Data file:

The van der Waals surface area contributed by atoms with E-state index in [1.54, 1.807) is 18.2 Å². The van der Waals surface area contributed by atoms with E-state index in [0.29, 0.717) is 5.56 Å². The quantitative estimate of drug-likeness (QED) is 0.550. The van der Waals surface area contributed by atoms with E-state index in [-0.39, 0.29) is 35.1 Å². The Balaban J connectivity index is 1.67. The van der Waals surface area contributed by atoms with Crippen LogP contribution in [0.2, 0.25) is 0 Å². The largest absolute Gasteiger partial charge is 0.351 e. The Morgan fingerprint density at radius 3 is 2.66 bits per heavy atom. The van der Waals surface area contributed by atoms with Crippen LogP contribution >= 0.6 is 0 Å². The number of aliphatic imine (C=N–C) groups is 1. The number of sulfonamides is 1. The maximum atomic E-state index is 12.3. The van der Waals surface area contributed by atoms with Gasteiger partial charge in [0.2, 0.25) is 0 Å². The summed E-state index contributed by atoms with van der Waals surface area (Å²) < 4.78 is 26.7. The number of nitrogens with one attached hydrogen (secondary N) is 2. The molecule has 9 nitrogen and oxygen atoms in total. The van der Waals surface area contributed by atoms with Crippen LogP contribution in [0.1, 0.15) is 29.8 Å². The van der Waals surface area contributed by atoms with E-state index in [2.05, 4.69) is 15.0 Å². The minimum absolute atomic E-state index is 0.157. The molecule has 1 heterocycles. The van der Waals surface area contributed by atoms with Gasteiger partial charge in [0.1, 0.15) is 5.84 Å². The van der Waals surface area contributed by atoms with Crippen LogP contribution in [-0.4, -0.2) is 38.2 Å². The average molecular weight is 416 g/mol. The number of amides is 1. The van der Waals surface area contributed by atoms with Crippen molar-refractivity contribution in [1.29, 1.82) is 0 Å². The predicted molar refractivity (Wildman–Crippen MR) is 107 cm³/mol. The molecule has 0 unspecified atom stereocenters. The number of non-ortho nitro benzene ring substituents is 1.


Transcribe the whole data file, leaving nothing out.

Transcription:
The van der Waals surface area contributed by atoms with E-state index in [1.54, 1.807) is 18.2 Å². The van der Waals surface area contributed by atoms with E-state index in [0.29, 0.717) is 5.56 Å². The quantitative estimate of drug-likeness (QED) is 0.550. The van der Waals surface area contributed by atoms with E-state index in [-0.39, 0.29) is 35.1 Å². The Balaban J connectivity index is 1.67. The van der Waals surface area contributed by atoms with Crippen LogP contribution in [0.2, 0.25) is 0 Å². The largest absolute Gasteiger partial charge is 0.351 e. The Morgan fingerprint density at radius 3 is 2.66 bits per heavy atom. The van der Waals surface area contributed by atoms with Crippen LogP contribution >= 0.6 is 0 Å². The number of aliphatic imine (C=N–C) groups is 1. The number of sulfonamides is 1. The maximum atomic E-state index is 12.3. The van der Waals surface area contributed by atoms with Gasteiger partial charge in [0.2, 0.25) is 0 Å². The summed E-state index contributed by atoms with van der Waals surface area (Å²) < 4.78 is 26.7. The number of nitrogens with one attached hydrogen (secondary N) is 2. The molecule has 9 nitrogen and oxygen atoms in total. The van der Waals surface area contributed by atoms with Crippen LogP contribution in [0.1, 0.15) is 29.8 Å². The van der Waals surface area contributed by atoms with E-state index in [2.05, 4.69) is 15.0 Å². The minimum absolute atomic E-state index is 0.157. The molecule has 1 heterocycles. The van der Waals surface area contributed by atoms with Gasteiger partial charge in [0.1, 0.15) is 5.84 Å². The van der Waals surface area contributed by atoms with Crippen LogP contribution in [-0.4, -0.2) is 38.2 Å². The average molecular weight is 416 g/mol. The number of amides is 1. The van der Waals surface area contributed by atoms with Crippen molar-refractivity contribution in [1.29, 1.82) is 0 Å². The predicted molar refractivity (Wildman–Crippen MR) is 107 cm³/mol. The molecule has 0 unspecified atom stereocenters. The number of non-ortho nitro benzene ring substituents is 1.